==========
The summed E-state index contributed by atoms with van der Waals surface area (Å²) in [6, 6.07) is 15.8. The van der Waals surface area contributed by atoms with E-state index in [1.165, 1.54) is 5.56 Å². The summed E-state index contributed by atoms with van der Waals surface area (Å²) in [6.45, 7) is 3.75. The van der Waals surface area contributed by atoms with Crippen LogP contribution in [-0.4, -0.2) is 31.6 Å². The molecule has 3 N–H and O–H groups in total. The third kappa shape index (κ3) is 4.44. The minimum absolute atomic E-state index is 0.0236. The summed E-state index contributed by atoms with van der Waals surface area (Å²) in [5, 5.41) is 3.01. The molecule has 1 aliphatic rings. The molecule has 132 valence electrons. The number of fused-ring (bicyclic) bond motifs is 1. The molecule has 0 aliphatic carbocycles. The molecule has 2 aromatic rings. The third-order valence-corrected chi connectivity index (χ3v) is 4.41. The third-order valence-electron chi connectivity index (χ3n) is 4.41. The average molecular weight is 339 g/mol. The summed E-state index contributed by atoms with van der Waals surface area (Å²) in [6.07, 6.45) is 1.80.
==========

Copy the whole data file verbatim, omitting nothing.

The summed E-state index contributed by atoms with van der Waals surface area (Å²) in [6, 6.07) is 15.8. The van der Waals surface area contributed by atoms with E-state index in [1.165, 1.54) is 5.56 Å². The summed E-state index contributed by atoms with van der Waals surface area (Å²) in [6.45, 7) is 3.75. The van der Waals surface area contributed by atoms with Crippen LogP contribution in [-0.4, -0.2) is 31.6 Å². The molecule has 3 N–H and O–H groups in total. The third kappa shape index (κ3) is 4.44. The minimum absolute atomic E-state index is 0.0236. The summed E-state index contributed by atoms with van der Waals surface area (Å²) in [5, 5.41) is 3.01. The molecule has 1 aliphatic rings. The molecule has 132 valence electrons. The number of fused-ring (bicyclic) bond motifs is 1. The molecule has 0 aliphatic carbocycles. The molecule has 2 aromatic rings. The third-order valence-corrected chi connectivity index (χ3v) is 4.41. The third-order valence-electron chi connectivity index (χ3n) is 4.41. The average molecular weight is 339 g/mol. The summed E-state index contributed by atoms with van der Waals surface area (Å²) in [6.07, 6.45) is 1.80.